And secondly, because I think of live and recorded programs especially in relation to sport (of course not those series and movies, etc.) are comparable to that of freshly cooked food and reheated food. It's always better to eat freshly cooked. And even if you don't want to eat anymore and have to, at least it's fresh. As with all general rules there are exceptions. I, for one, wouldn't mind and in fact welcome reheats of my favourite football team, Arsenal, in full flight. Yummy.

Monday, March 26, 2007

sorry, i am not funky anymore...

I was driving this morning when I heard it over Mix FM. The blurb about Earth Wind and Fire coming to Malaysia for a show. Excuse me, Earth who? You mean, that groovy funky disco-ey group with afro hairdos and tight bell bottomed pants? That group which sang “Fantasy” and “Boogie Wonderland”? My God, but aren’t they too old to be prancing about the stage while shaking their butts to the…er…groove…whatever? Do people groove anymore nowadays? And what the hell is “funky”? Play that funky music, screams that guy, whatever his name was…erm…Wild Cherry? WTF is “funky”? Groove…what groove? The groove on the LPs? Jeez..what is an LP? Daddy, why are your CDs black in colour and they are so blinking big? And why do you need to put it on that platter and stick a needle on it before it makes some sound? And what sound are those? What are they saying? How do you behave to be “groovy”, “funky” or to “boogie”?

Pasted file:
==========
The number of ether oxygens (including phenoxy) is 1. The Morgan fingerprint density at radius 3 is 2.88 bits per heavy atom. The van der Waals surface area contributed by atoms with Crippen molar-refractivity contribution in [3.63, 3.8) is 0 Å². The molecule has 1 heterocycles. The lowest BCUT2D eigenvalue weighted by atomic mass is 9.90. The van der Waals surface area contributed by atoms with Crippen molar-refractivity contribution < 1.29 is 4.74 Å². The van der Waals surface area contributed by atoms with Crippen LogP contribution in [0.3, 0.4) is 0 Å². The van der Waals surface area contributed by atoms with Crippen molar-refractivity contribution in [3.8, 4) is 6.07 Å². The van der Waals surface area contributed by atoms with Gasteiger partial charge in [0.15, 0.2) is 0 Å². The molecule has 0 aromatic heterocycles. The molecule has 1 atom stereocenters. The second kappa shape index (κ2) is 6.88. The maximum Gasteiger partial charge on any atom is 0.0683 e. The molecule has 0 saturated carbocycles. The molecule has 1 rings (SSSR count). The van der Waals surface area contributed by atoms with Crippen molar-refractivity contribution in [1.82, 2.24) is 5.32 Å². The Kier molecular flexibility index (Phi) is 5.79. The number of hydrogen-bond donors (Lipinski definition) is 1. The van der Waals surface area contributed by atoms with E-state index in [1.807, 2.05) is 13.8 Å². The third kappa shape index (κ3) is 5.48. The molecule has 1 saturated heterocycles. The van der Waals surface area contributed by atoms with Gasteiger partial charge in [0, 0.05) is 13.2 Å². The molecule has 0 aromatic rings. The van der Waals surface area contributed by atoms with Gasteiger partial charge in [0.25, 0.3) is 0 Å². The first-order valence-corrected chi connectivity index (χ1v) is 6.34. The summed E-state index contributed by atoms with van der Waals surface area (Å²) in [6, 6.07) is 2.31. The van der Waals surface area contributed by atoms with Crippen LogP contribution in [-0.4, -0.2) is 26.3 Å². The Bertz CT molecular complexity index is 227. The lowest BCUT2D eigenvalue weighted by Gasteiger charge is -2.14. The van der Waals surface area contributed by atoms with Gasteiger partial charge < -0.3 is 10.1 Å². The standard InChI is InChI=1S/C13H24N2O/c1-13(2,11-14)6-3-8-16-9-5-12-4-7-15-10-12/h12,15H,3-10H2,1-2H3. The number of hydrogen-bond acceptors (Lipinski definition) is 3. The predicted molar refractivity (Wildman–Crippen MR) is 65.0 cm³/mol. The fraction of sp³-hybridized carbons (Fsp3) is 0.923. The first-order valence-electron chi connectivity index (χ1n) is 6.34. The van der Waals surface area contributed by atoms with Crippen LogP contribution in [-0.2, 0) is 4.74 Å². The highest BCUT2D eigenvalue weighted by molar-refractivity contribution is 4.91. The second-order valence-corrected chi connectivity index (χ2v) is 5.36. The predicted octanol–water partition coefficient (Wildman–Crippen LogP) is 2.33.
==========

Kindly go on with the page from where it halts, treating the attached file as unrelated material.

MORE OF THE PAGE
Why are all these people coming to Malaysia suddenly? When they are so friggin’ old they probably can’t carry a Strat without hyperventilating? Why weren’t these super duper groovy fellows coming here at the top of their popularity? Last year, it was the Boney M who came here. My God. Bonny friggin’who? Bonny M? They are so old they should probably change their name to Bonny Z by now! Who would want to see some old shyte prancing on the stage singing Daddy’s Cool? It ain’t blinking cool I tell ya!